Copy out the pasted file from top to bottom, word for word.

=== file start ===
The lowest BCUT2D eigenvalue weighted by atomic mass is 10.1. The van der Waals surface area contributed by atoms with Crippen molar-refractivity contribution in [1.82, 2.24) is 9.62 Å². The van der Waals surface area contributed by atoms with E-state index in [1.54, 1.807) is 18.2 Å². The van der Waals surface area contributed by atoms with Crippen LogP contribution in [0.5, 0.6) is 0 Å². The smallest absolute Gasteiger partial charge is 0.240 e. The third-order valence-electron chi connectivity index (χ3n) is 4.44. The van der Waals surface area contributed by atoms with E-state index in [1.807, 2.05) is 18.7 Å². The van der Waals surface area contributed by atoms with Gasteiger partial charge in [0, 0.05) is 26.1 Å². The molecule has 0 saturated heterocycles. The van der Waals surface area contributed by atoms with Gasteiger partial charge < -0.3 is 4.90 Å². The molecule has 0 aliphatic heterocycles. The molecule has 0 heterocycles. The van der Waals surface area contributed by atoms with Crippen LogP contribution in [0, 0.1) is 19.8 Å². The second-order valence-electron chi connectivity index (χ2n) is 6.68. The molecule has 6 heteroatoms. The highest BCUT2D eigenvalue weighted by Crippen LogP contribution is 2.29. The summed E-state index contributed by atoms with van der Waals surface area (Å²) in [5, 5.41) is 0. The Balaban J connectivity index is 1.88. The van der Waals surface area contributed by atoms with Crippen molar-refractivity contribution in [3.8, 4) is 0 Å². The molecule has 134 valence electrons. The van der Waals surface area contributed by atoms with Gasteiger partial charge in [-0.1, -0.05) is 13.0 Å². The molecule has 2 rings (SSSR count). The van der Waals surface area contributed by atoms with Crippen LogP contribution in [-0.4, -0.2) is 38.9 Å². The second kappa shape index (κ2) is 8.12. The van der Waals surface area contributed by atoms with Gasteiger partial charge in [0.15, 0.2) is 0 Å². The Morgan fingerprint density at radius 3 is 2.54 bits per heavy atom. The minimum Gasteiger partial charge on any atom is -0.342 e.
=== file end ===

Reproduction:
The lowest BCUT2D eigenvalue weighted by atomic mass is 10.1. The van der Waals surface area contributed by atoms with Crippen molar-refractivity contribution in [1.82, 2.24) is 9.62 Å². The van der Waals surface area contributed by atoms with E-state index in [1.54, 1.807) is 18.2 Å². The van der Waals surface area contributed by atoms with Crippen LogP contribution in [0.5, 0.6) is 0 Å². The smallest absolute Gasteiger partial charge is 0.240 e. The third-order valence-electron chi connectivity index (χ3n) is 4.44. The van der Waals surface area contributed by atoms with E-state index in [1.807, 2.05) is 18.7 Å². The van der Waals surface area contributed by atoms with Gasteiger partial charge in [0, 0.05) is 26.1 Å². The molecule has 0 saturated heterocycles. The van der Waals surface area contributed by atoms with Gasteiger partial charge < -0.3 is 4.90 Å². The molecule has 0 aliphatic heterocycles. The molecule has 0 heterocycles. The van der Waals surface area contributed by atoms with Crippen LogP contribution in [0, 0.1) is 19.8 Å². The second-order valence-electron chi connectivity index (χ2n) is 6.68. The molecule has 6 heteroatoms. The highest BCUT2D eigenvalue weighted by Crippen LogP contribution is 2.29. The summed E-state index contributed by atoms with van der Waals surface area (Å²) in [5, 5.41) is 0. The Balaban J connectivity index is 1.88. The van der Waals surface area contributed by atoms with Crippen molar-refractivity contribution in [3.8, 4) is 0 Å². The molecule has 134 valence electrons. The van der Waals surface area contributed by atoms with Gasteiger partial charge in [-0.1, -0.05) is 13.0 Å². The molecule has 2 rings (SSSR count). The van der Waals surface area contributed by atoms with Crippen LogP contribution in [-0.4, -0.2) is 38.9 Å². The second kappa shape index (κ2) is 8.12. The van der Waals surface area contributed by atoms with Gasteiger partial charge in [0.15, 0.2) is 0 Å². The Morgan fingerprint density at radius 3 is 2.54 bits per heavy atom. The minimum Gasteiger partial charge on any atom is -0.342 e.